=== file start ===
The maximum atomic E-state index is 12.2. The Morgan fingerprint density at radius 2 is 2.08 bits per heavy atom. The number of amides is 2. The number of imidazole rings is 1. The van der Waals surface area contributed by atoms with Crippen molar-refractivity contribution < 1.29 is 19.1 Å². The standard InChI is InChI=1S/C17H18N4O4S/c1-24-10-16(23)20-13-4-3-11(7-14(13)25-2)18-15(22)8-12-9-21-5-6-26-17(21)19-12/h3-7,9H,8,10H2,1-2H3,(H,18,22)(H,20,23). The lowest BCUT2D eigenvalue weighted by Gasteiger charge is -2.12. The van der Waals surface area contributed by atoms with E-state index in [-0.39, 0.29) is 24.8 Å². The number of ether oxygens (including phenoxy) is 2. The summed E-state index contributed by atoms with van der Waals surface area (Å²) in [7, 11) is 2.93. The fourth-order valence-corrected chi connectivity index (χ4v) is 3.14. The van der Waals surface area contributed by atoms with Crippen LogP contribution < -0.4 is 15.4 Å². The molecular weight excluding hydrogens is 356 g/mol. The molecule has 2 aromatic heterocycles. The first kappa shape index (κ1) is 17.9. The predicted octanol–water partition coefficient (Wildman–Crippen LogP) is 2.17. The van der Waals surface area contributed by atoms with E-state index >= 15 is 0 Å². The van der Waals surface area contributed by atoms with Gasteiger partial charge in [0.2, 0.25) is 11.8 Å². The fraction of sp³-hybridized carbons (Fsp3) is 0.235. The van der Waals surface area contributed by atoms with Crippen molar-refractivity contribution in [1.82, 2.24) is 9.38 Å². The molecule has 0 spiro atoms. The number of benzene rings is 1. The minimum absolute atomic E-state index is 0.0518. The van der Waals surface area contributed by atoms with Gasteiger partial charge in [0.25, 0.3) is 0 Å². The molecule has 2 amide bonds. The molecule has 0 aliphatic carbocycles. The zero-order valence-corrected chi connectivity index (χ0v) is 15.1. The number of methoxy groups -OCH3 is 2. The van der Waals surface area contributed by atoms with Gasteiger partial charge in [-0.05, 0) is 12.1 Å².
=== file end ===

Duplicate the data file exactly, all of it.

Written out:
The maximum atomic E-state index is 12.2. The Morgan fingerprint density at radius 2 is 2.08 bits per heavy atom. The number of amides is 2. The number of imidazole rings is 1. The van der Waals surface area contributed by atoms with Crippen molar-refractivity contribution < 1.29 is 19.1 Å². The standard InChI is InChI=1S/C17H18N4O4S/c1-24-10-16(23)20-13-4-3-11(7-14(13)25-2)18-15(22)8-12-9-21-5-6-26-17(21)19-12/h3-7,9H,8,10H2,1-2H3,(H,18,22)(H,20,23). The lowest BCUT2D eigenvalue weighted by Gasteiger charge is -2.12. The van der Waals surface area contributed by atoms with E-state index in [-0.39, 0.29) is 24.8 Å². The number of ether oxygens (including phenoxy) is 2. The summed E-state index contributed by atoms with van der Waals surface area (Å²) in [7, 11) is 2.93. The fourth-order valence-corrected chi connectivity index (χ4v) is 3.14. The van der Waals surface area contributed by atoms with Crippen LogP contribution < -0.4 is 15.4 Å². The molecular weight excluding hydrogens is 356 g/mol. The molecule has 2 aromatic heterocycles. The first kappa shape index (κ1) is 17.9. The predicted octanol–water partition coefficient (Wildman–Crippen LogP) is 2.17. The van der Waals surface area contributed by atoms with E-state index >= 15 is 0 Å². The van der Waals surface area contributed by atoms with Gasteiger partial charge in [0.2, 0.25) is 11.8 Å². The fraction of sp³-hybridized carbons (Fsp3) is 0.235. The van der Waals surface area contributed by atoms with Crippen molar-refractivity contribution in [1.82, 2.24) is 9.38 Å². The molecule has 0 spiro atoms. The number of benzene rings is 1. The minimum absolute atomic E-state index is 0.0518. The van der Waals surface area contributed by atoms with Gasteiger partial charge in [0.25, 0.3) is 0 Å². The molecule has 2 amide bonds. The molecule has 0 aliphatic carbocycles. The zero-order valence-corrected chi connectivity index (χ0v) is 15.1. The number of methoxy groups -OCH3 is 2. The van der Waals surface area contributed by atoms with Gasteiger partial charge in [-0.05, 0) is 12.1 Å².